However, when output controller 410 reads an indicator flag from flag buffer 408A associated with bit plane 504(S2), output controller 410 suspends data transfer from frame buffer 406A to display 102. In particular, the indicator flag associated with bit plane 504(S2) is set to a value of one, which indicates to output controller 410 that all the bits in bit plane 504(S2) have a value indicative of an off-state. When sequential bits are employed in the present invention, output controller 410 can proceed according to either of the following processes.

According to a first process, output controller 410 asserts a control signal on frame buffer control bus 426 that prevents frame buffer 406A from transferring bit plane 504(S2) to display 102. Similarly, output controller 410 stops all remaining bit planes 504(S3) and 504(S4) from being transferred to display 102 because, like bit plane 504(S2), all of the bits in each of bits planes 504(S3) and 504(S4) have an off-state value. Note that output controller 410 can determine the status of the bits in bit planes 504(S3) and 504(S4) by reading indicators associated with those bit planes from flag buffer 408A. Alternatively, where the invention employs sequential bits (as it does here), once output controller 410 encounters a sequential bit plane, such as bit plane 504(S2) where an indicator flag is set to a value of one, then output controller 410 could also automatically prevent the transfer of all subsequent sequential bit planes, such as bit planes 504(S3) and 504(S4), to display 102 without reading indicator flags associated with those bit planes. Output controller 410 is able to do this because the sequential bits in bit plane 504(S2) indicate the value of the sequential bits in bit planes 504(S3) and 504(S4).

According to this first process, output controller 410 can optionally be further operative to force all the pixels of display 102 into an off-state responsive to the indicator flag associated with bit plane 504(S2) being set to a value of one. For example, in one particular embodiment, output controller 410 could couple one of voltage supply terminals 412 and 414 with all the pixels of display 102 to force the pixels into an off-state with respect to their common electrode (not shown). Forcing the pixels of display 102 into an off-state is beneficial when light source 104 remains on even though output controller 410 does not transfer new data to display 502. Forcing pixels of display 102 off in this situation prevents the image produced by bit plane 504(S1) from remaining on display 102 through the end of the frame. Alternatively, if light source 104 were turned off for bit plane 504(S2), the pixels of display 102 would not have to be forced to an off-state and no detrimental image effects would occur because no light is illuminating display 102.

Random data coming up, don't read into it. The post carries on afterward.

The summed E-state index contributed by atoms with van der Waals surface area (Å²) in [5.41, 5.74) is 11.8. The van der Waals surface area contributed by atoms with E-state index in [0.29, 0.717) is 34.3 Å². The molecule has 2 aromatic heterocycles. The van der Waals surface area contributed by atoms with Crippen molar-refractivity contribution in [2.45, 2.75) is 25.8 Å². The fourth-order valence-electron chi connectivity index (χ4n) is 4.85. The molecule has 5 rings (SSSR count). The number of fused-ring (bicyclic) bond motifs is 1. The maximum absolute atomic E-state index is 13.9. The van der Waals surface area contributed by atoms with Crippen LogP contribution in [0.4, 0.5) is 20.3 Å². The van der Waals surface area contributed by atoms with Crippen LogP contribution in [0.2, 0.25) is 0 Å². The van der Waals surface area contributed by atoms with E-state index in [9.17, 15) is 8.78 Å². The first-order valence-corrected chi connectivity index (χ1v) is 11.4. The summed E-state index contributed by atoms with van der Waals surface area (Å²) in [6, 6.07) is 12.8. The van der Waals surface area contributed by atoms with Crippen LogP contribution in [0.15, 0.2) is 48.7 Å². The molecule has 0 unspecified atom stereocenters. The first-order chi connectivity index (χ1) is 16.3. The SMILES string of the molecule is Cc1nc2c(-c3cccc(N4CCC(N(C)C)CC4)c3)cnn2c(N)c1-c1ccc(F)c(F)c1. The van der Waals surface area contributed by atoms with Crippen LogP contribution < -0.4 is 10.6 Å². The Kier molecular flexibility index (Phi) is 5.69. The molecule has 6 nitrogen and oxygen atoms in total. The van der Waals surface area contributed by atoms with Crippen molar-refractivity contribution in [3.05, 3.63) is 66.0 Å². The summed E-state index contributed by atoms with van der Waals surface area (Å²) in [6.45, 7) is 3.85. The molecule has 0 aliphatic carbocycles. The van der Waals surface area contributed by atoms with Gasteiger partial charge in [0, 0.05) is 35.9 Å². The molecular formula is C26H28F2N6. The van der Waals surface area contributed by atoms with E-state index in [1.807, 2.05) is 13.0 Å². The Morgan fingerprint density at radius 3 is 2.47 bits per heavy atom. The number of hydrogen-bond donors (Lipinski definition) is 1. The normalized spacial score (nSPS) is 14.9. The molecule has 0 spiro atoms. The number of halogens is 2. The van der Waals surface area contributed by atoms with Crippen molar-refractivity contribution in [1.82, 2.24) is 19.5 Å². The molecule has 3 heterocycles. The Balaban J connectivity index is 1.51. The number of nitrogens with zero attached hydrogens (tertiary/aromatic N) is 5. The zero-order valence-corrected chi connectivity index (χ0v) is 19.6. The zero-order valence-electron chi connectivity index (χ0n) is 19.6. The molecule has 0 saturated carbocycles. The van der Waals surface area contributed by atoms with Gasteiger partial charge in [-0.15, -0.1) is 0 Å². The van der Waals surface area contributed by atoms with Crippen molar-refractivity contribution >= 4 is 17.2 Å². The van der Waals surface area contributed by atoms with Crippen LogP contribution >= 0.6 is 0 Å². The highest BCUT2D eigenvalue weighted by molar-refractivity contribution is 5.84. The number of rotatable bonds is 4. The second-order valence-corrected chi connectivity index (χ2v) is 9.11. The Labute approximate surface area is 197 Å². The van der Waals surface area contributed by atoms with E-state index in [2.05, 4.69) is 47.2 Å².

According to a second process, output controller 410 would instruct frame buffer 406A to transfer bit plane 504(S2) to display 102 such that all pixels in display 102 were in an off-state. Then, output controller 410 would prevent transfer of the remaining sequential bit planes 504(S3) and 504(S4) to the pixels of display 102. According to this process, output controller causes the pixels of display to all assert an off-state by causing bit plane 504(S2) to be transferred to the pixels of display, but then prevents all further bit planes (e.g., 504(S3) and 504(S4)) from being transferred to display 102.